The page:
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Stations of the Cross

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Stations of the Cross

The Stations of the Cross of a Person With AIDS, written and illustrated by William Hart
McNichols. This piece was composed in 1989 when there was little in the way of treatment for those
with AIDS. Although treatment has become wonderfully more effective AIDS continues to be a life
threatening disease of even greater global consequence than it was when these prayers were written.

These Stations are dedicated to three women
who walk courageously, faithfully, and lovingly,
beside those living and dying with AIDS...
Cissy Therese Grace
Louise Hay
Sister Patrice Murphy
Copyright © 1989 by William Hart McNichols
All Rights Reserved
Electronically Republished with the Permission of the Author

Father McNichols has accompanied many an AIDS sufferer on the journey towards death. He has
participated as a friend in that journey and has been powerfully transformed by it.
In this short work he conveys to us, in the imagery and symbol of the stations of the Cross, the insight his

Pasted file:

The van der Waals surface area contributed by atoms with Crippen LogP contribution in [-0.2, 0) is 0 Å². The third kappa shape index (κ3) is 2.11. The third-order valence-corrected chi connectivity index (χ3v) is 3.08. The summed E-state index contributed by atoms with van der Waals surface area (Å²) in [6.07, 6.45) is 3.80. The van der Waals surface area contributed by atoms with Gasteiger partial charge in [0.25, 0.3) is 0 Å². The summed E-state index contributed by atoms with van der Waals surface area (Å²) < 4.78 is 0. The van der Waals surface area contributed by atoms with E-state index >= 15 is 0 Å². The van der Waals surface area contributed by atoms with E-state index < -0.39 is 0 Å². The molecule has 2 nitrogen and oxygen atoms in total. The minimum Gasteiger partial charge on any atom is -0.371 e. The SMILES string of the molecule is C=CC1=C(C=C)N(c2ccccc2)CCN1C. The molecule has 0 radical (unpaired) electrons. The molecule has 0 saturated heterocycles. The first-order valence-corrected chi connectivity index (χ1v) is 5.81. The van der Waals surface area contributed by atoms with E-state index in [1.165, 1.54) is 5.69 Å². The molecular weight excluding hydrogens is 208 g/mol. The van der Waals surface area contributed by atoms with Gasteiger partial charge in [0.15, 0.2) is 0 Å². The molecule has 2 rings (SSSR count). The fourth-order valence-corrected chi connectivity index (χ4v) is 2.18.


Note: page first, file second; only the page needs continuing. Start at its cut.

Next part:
experiences have given him into the way persons with AIDS share in the sufferings of Christ. He enables his
readers to stand, as it were, at the foot of the bed just as the loyal disciples once stood at the foot of the cross
on Calvary.
I am happy to commend this work. May it be fruitful in stirring up understanding and compassion for those
affected by AIDS. May it spur us all to be with these suffering brothers and sisters as they journey toward
the Lord.
Raymond C Hunthausen
Archbishop of Seattle

A few years ago I was asked to speak to a religious community of men about the work I had been doing with
people with AIDS.
We talked casually, back and forth, for a long time. Then one of the men decided to zero in. He asked me if I
ever saw Christ on the Cross in any of the people suffering. The question startled me because I had brought
with me a graphic depiction of an AIDS Crucifixion I had drawn during the previous Lent, and I had already
shown it to the group. Then the man began to get to his real question. What he wanted to know was how the
work had affected me personally. I answered quickly that I did not envision myself on the Cross because of
the ministry, but that I was more in the position of Mary or the beloved John standing near the one on the
Cross. He was not satisfied and persisted with, “But have you ever wondered what you are doing there? Why
has God brought you so close to the Cross?” I mumbled something coherent, as I remember now, but felt